Wednesday, April 22, 2009

Pantry Talk - gaining experience and skill

I think the part of simpler living I've found both enjoyable and the most difficult (depending on the day) is staying at home a lot more. By staying home, I have more time to keep the house better organized, to get the maintenance work done so I still have time and energy to get creative, to plant and keep an eye on flowers and a few veggies in the garden. I even have time to cook a stew and bake a cake from scratch once in awhile.

At the same time, if I don't have what I need at home and the car won't be available until much later, life becomes far more complicated. I've found from keeping a pantry most of my married life that some items are essential, these become the most important items to purchase when I have the ability to stock up.

Learning what is essential didn't happen overnight. It has been over years of trying recipes, deepening the pantry, and trying what worked and didn't that knowledge was gained so that I usually know what to prioritize and have on hand.

Each family will be unique in their pantry needs according to personal taste, health issues, space available, number of people in the family, if they grow their own produce or purchase everything, etc. Our own pantry needs have changed over the years.

I do use basic ingredients the most... those which go together to make baked goods or a meal. I've tweaked that over the years. For instance, before I developed a chronic illness I made my own "cream of" soups but now I use the canned soup to save time and effort. However, to be a frugal cook the best knowledge we can have is how to make items "from scratch" so we can do so when necessary.

It is always good when we can plan ahead with our own convenience foods prepared and in the freezer or pantry. However, there are times we may have to purchase convenience items. It is a good idea to try any convenience product to see if we like it before stocking up. A few convenience items I keep on hand... instant potatoes, canned soups, canned pork and beans, cold cereal, cake and brownie mixes, the occasional Stouffer's meal in the freezer (purchased on sale)... and lemonade mix for the Hospitality Pantry.

How valuable, though, to be able to put together a soup or stew, using leftovers in a casserole, checking what is available in the garden and planning a big stir fry dinner, experimenting with using a variety of leftover cheeses to form a cheese sauce for mac and cheese... those areas where creativity can be frugal... are all important skills which lead to saving money and stretching what is in the pantry.

Each month I also peruse the latest coupons available in the newspaper and online which put favorite food and toiletry items within my budget. I also keep a note tablet on my refrigerator (the kind that has a magnet on the back) where I not only write down needed grocery items but those pantry foods I'm out of... or I think should be added for a particular recipe.

Like anything else, the more we work at something, the better we become. Keeping a pantry is no different. We gain experience to fall back on and new skills in shopping, cooking, creating, perhaps gardening and canning what we grow, making our own jelly and jam... generally become more proficient at whatever skill we need for the life we have chosen.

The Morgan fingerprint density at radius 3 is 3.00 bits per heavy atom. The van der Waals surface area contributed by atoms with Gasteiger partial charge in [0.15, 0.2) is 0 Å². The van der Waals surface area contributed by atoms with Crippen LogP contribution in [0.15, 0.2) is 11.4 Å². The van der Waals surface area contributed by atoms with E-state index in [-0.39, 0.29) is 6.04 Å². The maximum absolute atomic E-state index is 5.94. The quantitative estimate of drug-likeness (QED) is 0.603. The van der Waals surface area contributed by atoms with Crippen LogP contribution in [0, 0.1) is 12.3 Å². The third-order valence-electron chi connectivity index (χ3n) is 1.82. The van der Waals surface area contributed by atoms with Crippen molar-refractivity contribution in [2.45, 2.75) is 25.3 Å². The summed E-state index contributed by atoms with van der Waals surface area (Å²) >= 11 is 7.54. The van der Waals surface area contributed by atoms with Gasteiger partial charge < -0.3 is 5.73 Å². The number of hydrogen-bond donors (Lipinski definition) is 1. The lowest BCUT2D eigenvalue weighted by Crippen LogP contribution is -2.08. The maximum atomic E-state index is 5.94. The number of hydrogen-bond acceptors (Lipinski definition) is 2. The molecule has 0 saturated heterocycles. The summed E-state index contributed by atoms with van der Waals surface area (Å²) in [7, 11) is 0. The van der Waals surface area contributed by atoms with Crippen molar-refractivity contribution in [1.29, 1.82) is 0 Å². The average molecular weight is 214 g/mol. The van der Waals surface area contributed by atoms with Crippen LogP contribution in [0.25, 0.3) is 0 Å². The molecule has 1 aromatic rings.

Such skills and knowledge are as good as gold for us and for our children.

Here are two blog posts that led to these lines of thought...

Falling Like Rain:
Questions
... a great post about deepening the pantry. Click here.

Down-to-earth:
Simple living - getting started... lots to think about and learn from. Click here.

I always find something interesting at both these wonderful blogs. :)

Picture: Housewife- Price Administration posters: allposters.com

6 comments:

jAne said...

Wonderful, real, encouraging and thought-filled post, Brenda. Thank you. And thank you for the links. :o)

jAne
http://tickleberryfarm.blogspot.com

scrappy quilter said...

I totally agree, having a pantry is a lifesaver. We lived off of ours for almost a year when dh was unemployed. I'm building mine back up again and it feels good. Great post!!

Vee said...

You and I think alike in the staples department. Nothing like not knowing what to do for supper and being able to whip up some biscuits, open a can of beans, chop up some cole slaw and have it on the table in 30 minutes.

Thank you for your visit and the explanation you provided today. I would never have thought of that!

Sandy said...

Thanks for the traffic. I wondered why I was suddenly getting comments on that post. :)

Arden said...

Great post Brenda and thanks for the links. Very enjoyable.
I would be lost without my freezers, two fridges and huge pantry. We are a family of 10 that seldom eats out. You are so right when you say there are some items that are worth having. For us, it's jarred pasta sauces, frozen pizza and store bought loaf bread. Every family is different but I know if we don't have those things then going out to eat is that much more tempting.

Nana Trish is Living the Dream said...

Brenda, always such great information. I love my job, but today reading about staying home sounds good to me. Having more time to plan meals and clean would be wonderful at this point.